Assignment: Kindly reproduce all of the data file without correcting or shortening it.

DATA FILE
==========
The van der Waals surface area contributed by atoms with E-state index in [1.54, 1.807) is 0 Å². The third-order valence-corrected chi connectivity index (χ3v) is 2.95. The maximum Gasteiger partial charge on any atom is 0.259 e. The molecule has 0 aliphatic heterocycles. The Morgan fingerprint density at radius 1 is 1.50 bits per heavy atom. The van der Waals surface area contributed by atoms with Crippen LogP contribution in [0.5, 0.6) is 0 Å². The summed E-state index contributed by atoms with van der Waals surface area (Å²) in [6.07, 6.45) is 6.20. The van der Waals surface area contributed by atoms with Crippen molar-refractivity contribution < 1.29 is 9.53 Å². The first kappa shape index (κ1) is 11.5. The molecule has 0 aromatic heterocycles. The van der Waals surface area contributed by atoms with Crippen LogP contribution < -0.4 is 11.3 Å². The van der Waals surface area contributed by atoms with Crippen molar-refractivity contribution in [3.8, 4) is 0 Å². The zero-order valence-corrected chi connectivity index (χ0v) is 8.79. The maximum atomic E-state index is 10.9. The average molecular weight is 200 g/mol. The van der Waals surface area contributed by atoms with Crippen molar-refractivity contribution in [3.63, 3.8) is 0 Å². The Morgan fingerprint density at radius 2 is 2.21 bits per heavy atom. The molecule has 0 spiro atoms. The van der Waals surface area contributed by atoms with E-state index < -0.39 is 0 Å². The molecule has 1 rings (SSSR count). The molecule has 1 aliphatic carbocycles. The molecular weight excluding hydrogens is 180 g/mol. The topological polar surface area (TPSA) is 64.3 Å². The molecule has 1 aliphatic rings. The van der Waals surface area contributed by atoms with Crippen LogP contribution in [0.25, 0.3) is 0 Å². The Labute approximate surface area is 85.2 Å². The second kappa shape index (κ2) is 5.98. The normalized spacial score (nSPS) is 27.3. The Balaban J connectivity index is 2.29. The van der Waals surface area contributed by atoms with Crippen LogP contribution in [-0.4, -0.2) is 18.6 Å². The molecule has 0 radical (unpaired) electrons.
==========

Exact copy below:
The van der Waals surface area contributed by atoms with E-state index in [1.54, 1.807) is 0 Å². The third-order valence-corrected chi connectivity index (χ3v) is 2.95. The maximum Gasteiger partial charge on any atom is 0.259 e. The molecule has 0 aliphatic heterocycles. The Morgan fingerprint density at radius 1 is 1.50 bits per heavy atom. The van der Waals surface area contributed by atoms with Crippen LogP contribution in [0.5, 0.6) is 0 Å². The summed E-state index contributed by atoms with van der Waals surface area (Å²) in [6.07, 6.45) is 6.20. The van der Waals surface area contributed by atoms with Crippen molar-refractivity contribution < 1.29 is 9.53 Å². The first kappa shape index (κ1) is 11.5. The molecule has 0 aromatic heterocycles. The van der Waals surface area contributed by atoms with Crippen LogP contribution < -0.4 is 11.3 Å². The van der Waals surface area contributed by atoms with Crippen molar-refractivity contribution in [3.8, 4) is 0 Å². The zero-order valence-corrected chi connectivity index (χ0v) is 8.79. The maximum atomic E-state index is 10.9. The average molecular weight is 200 g/mol. The van der Waals surface area contributed by atoms with Crippen molar-refractivity contribution in [3.63, 3.8) is 0 Å². The Morgan fingerprint density at radius 2 is 2.21 bits per heavy atom. The molecule has 0 spiro atoms. The van der Waals surface area contributed by atoms with E-state index < -0.39 is 0 Å². The molecule has 1 rings (SSSR count). The molecule has 1 aliphatic carbocycles. The molecular weight excluding hydrogens is 180 g/mol. The topological polar surface area (TPSA) is 64.3 Å². The molecule has 1 aliphatic rings. The van der Waals surface area contributed by atoms with Crippen LogP contribution in [0.25, 0.3) is 0 Å². The Labute approximate surface area is 85.2 Å². The second kappa shape index (κ2) is 5.98. The normalized spacial score (nSPS) is 27.3. The Balaban J connectivity index is 2.29. The van der Waals surface area contributed by atoms with Crippen LogP contribution in [-0.4, -0.2) is 18.6 Å². The molecule has 0 radical (unpaired) electrons.